Real Egg Nog has Eggs

My muse of the day, an Open Diary friend I’ll refer to as “X,” suggested that I write an entry about egg nog, so I’ve spent the last half hour (which is about all the research a blog entry should require), reading recipes on the net. I’m now extremely thirsty, and mentally tallying the ingredients in my kitchen, wondering if I have any decent rum, but that’s really not the point.

The cheery red and green quart-cartons in the dairy section may be the most familiar version of egg nog, but it’s really been around forever, and most cultures have some version of this drink, which is really a heavily laced liquid custard. It’s also loosely related to syllabub, which is a milk punch mentioned in a lot of Victorian novels, but which, according to the oldest recipes I found online, did not originally include eggs.

Unlike the egg cream, which is a fountain drink made by shooting seltzer into heavy cream mixed with flavored syrup, real egg nog has eggs in it. In fact, regional variations aside, the basic recipe is pretty simple: egg yolks, sugar, milk, and the alcohol of your choice, with seasonings to taste. Americans tend to use brandy,and season with nutmeg, but I’ve developed a passion for the Mexican version, called Rompope, which uses rum and cinnamon. My philosophy is, “Anything that has rum and cinnamon in it can’t be all bad.” Not surprisingly, when I make hot chocolate on winter evenings, I tend to lace it with rum and cinnamon as well, but that’s another entry.

In my reading, I learned that the Puerto Rican egg-nog variant includes coconut milk, which is probably really tasty, but, I’m a purist, and so I offer this recipe, for Rompope, and urge everyone to try it. It’s much better than the stuff in the dairy section, which generally doesn’t have real milk or real nutmeg, let alone real eggs, or real rum.

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Rompope is strong, sweet and meant to be sipped, so small glasses are in order. Refrigerated, it will keep indefinitely.
1 quart whole milk
1 cup sugar
2 teaspoons vanilla extract
1 cinnamon stick
1/4 cup finely ground almonds or almond meal (optional, see Note)
12 egg yolks
2 cups light rum, or brandy
Combine the milk, sugar, vanilla and cinnamon stick (and ground almonds, if you are using them) in a large saucepan. Over medium heat, bring the mixture to a boil. Reduce heat and simmer, stirring constantly, for 15 minutes. Remove from heat, and cool to room temperature.
Beat the egg yolks until thick and lemony. Remove the cinnamon stick from the milk mixture, and gradually whisk the egg yolks into the milk mixture. Return to low heat and, stirring constantly, cook until mixture coats a spoon. Remove from heat and allow to cool completely.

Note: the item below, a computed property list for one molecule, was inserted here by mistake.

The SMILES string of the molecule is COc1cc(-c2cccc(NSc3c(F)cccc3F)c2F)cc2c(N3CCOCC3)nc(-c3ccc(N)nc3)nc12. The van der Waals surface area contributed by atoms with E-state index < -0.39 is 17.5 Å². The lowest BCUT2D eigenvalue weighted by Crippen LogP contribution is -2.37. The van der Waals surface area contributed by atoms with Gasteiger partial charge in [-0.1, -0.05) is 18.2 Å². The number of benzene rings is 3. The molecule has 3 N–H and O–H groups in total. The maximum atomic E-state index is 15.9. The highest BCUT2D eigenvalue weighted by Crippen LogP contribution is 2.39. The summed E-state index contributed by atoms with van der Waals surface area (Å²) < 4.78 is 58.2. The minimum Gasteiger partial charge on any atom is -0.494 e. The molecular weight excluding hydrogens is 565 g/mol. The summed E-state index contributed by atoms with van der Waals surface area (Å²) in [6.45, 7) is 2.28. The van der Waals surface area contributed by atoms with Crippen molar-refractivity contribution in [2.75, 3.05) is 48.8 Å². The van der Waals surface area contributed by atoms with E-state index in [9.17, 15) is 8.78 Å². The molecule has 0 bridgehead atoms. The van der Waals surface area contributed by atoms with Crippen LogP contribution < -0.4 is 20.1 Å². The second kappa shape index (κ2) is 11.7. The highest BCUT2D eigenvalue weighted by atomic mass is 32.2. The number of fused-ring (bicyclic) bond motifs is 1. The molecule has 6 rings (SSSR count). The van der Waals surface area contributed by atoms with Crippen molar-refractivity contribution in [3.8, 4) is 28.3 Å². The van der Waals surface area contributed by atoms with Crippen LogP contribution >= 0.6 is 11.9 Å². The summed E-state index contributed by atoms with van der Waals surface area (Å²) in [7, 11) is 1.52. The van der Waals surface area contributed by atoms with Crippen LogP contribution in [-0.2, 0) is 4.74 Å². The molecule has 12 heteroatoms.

Add the rum or brandy to the mixture, stir well. Transfer to a container and and cover tightly. Refrigerate for 1 or 2 days before serving. Makes 1-1/2 quarts.

Note: While not strictly traditional, many Mexican cooks believe ground almonds improve the texture and lend a delicate flavor to Rompope. I’ve had it both with and without the almonds. It’s great either way.

Below, there’s a more traditional version, offered in Spanish, untranslated. (Who said blogging wasn’t educational.)

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ROMPOPE

INGREDIENTES

3 botellas de leche
Azúcar al gusto, aproximadamente 1/2 taza
Canela, nuez moscada, clavo de olor
4 huevos
3 cucharadas de maicena
Ron colorado al gusto

Preparación

Ponga a hervir la leche en una olla. Aparte, licúe los huevos y déjelos reposar. Una vez que la leche comienza a hervir, agregue la maicena previamente disuelta en un poquito de leche (una media taza). Cuando la leche empiece a hacer burbujitas, agregue los huevos, el azúcar y las especias. Tenga cuidado que la crema no se pegue en los bordes de la olla ni se riegue con el calor. Ya cocinada la mezcla, déjela refrescar y luego pásela por un colador. Refrigere por 24 horas y agregue ron al gusto, preferiblemente ron colorado, o a lo tico (de Costa Rica), Guaro Cacique.

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Credits:
English Rompope recipe from Texas Cooking
Spanish Rompope recipe from Terra

CC BY-NC-ND 4.0 Real Egg Nog has Eggs by Melissa Bartell is licensed under a Creative Commons Attribution-NonCommercial-NoDerivatives 4.0 International License.